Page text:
Hidden Figures: The Unseen Impact of SVB’s Collapse on Underrepresented Founders
Why “diversity demands” aren’t distracting, but rather are paramount in times of financial crises
Last week, breaking news headlines about Silicon Valley Bank (SVB) and its sudden collapse in the financial market infiltrated our lives at a breakneck speed. Article after article populated the internet covering how this happened — how could a top 20 bank considered a stable, well-resourced pillar in the venture capital and startup ecosystem fail so abruptly?
I spent the weekend taking in this news and communicating with my own investors (limited partners) and portfolio company founders late in the night into the early morning, with a lingering sense of shock at the disconnect. The evenings were sleepless, not just from the development of the days and ramifications on livelihoods, but because of the opinions that followed. The conversations around SVB’s closure shortly pivoted from what was happening, the underlying balance sheet, and the lack of risk mitigation to conversations about who caused this.
Most notably, the Wall Street Journal published an article by Andy Kessler suggesting that SVB’s focus on diversity may have led to its demise. In his exact words:
“Was there regulatory failure? Perhaps. SVB was regulated like a bank but looked more like a money-market fund. Then there’s this: In its proxy statement, SVB notes that besides 91% of their board being independent and 45% women, they also have ‘1 Black,’ ‘1 LGBTQ+’ and ‘2 Veterans.’ I’m not saying 12 white men would have avoided this mess, but the company may have been distracted by diversity demands.”
I can attest that SVB’s undeniable commitment to diversity did show up in their sponsorship strategy and mid-level/junior hiring practices. However, the irony is seated around the decision-making table during this crisis; the makeup of the highest rung of leadership did not follow suit. America’s population is 70% women and people of color, yet the SVB executive leadership team included nine white men and three white women.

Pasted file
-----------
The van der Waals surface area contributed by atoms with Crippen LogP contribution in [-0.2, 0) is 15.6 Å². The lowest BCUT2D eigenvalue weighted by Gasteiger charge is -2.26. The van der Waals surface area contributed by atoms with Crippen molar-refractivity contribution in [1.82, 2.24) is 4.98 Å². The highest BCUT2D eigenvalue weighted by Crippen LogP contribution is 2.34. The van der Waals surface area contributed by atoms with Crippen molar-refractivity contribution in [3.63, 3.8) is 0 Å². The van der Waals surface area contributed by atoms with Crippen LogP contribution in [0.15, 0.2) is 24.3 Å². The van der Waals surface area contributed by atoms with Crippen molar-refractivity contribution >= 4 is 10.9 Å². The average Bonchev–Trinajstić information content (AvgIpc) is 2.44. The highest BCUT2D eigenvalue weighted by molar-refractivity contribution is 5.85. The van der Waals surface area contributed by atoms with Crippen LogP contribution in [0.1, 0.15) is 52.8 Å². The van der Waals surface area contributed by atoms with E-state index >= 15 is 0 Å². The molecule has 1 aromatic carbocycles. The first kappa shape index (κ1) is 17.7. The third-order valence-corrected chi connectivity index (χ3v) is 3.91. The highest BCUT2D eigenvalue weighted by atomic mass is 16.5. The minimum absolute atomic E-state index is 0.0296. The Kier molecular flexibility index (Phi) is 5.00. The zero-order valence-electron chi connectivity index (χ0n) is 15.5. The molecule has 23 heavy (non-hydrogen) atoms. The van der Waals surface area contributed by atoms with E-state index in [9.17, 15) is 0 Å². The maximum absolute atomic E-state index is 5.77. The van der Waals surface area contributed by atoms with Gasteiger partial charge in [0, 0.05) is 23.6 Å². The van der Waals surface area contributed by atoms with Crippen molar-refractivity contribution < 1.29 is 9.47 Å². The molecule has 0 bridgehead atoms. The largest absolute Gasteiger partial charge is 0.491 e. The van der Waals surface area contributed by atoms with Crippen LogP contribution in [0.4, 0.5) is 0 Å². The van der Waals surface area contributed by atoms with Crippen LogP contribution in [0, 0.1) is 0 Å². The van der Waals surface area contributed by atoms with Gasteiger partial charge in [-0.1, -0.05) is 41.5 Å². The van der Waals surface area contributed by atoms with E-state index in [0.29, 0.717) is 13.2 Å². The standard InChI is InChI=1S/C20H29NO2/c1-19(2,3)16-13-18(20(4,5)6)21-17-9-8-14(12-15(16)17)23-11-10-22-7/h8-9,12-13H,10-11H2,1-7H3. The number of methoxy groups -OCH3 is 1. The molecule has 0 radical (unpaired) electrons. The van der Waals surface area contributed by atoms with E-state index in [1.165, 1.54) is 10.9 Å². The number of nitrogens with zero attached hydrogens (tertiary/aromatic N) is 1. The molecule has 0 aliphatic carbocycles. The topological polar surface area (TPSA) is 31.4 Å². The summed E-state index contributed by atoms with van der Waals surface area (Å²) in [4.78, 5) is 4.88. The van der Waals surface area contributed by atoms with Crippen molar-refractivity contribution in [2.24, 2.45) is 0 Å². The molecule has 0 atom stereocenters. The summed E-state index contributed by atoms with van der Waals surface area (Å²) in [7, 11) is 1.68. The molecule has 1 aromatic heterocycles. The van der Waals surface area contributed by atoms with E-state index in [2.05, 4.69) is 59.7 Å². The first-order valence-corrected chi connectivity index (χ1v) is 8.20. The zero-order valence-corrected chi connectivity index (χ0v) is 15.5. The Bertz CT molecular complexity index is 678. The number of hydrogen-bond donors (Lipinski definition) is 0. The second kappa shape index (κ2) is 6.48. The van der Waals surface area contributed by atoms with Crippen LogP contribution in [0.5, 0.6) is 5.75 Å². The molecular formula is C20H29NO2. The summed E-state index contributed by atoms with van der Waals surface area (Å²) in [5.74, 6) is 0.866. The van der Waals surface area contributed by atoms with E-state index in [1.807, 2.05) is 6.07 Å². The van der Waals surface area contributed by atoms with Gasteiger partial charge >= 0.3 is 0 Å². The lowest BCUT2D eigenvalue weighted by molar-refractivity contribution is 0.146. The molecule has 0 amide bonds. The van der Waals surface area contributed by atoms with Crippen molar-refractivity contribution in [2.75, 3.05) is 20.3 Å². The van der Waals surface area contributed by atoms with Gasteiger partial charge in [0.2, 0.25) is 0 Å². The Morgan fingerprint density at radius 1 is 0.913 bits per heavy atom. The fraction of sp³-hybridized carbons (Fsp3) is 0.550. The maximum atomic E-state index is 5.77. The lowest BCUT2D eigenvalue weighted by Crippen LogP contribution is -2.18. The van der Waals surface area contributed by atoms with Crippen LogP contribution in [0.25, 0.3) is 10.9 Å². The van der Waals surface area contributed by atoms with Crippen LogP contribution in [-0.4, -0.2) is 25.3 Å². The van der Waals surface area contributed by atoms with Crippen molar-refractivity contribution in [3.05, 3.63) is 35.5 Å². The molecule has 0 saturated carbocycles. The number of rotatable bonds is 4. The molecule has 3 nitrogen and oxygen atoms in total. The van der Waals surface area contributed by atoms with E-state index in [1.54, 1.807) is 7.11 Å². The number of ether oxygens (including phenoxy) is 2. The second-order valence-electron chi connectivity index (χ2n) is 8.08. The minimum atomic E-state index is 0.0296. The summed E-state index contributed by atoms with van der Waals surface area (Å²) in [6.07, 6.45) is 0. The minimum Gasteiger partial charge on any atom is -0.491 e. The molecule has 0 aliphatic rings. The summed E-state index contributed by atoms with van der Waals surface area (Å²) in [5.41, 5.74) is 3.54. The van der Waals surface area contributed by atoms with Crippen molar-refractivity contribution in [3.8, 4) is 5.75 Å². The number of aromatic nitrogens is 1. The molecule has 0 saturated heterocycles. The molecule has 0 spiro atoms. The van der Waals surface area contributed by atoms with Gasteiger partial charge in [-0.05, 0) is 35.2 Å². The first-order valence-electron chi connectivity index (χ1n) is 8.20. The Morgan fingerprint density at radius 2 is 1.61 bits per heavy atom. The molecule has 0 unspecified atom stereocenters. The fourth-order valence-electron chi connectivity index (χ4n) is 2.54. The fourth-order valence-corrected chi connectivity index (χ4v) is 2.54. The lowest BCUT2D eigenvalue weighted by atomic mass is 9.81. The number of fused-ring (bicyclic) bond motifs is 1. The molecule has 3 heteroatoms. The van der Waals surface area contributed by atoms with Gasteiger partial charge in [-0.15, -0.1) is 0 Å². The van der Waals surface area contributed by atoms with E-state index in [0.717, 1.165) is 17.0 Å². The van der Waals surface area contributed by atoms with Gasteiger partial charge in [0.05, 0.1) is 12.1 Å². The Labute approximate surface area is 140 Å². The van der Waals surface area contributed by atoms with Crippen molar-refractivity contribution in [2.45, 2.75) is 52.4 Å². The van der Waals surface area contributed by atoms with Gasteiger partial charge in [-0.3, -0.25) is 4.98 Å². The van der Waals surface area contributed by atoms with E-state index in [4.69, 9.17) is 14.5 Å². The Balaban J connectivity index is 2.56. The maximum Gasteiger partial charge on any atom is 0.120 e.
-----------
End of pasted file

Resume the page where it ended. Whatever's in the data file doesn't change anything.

“Diversity demands” aren’t distracting, but rather they can help steer away from status quo thinking in times of crisis.
Additionally, the conversations also began oscillating toward a narrow narrative of who in the tech space would be affected by this closure. A stereotypical image of a young, privileged, and financially stable “tech-bro” was painted as the main victim of the collapse.
These conversations reminded me that folks who don’t look like nor come from the expected backgrounds of that “tech bro” stereotype remain invisible and largely out of focus from view. We remain peripheral supporting characters, useful when looking for a scapegoat to distract from the narrative of how individualistic players used social platforms to incite fear, uncertainty, and doubt.
As a Co-Founder and General Partner of Visible Hands, I made it a personal mission of mine to create a space in the VC and entrepreneurship landscape where those who have been historically marginalized can finally be seen and supported. At VH, that is our main function as a venture capital firm — we work to empower amazing talent that has been often overlooked, and we utilized SVB as our bank of choice for our VC fund and a meaningful percentage of our founders.
At VH, we fund underrepresented founders who make up 92 portfolio companies. I spent the weekend talking to Black, Brown, and Female founders building venture-backed pre-seed to Series B stage companies. I focused my time and attention on those who recently closed multi-million dollar rounds with potentially devastating exposure to SVB’s demise. I also checked on a diverse set of fund managers, all of whom would be affected by this financial crisis, and yet we’re still fighting to be included in the narrative. In this high-profile moment, these founders and funders are overlooked. The current narrative around SVB’s closure and subsequent reopening are incongruent with my experience over that unforgettable stretch of 96 hours. Our narrative is missing. So while some may continue sharing a lop-sided opinion on how diversity exacerbates this financial crisis, I want to focus a bit on how this crisis will largely impact “small-tech” diverse founders.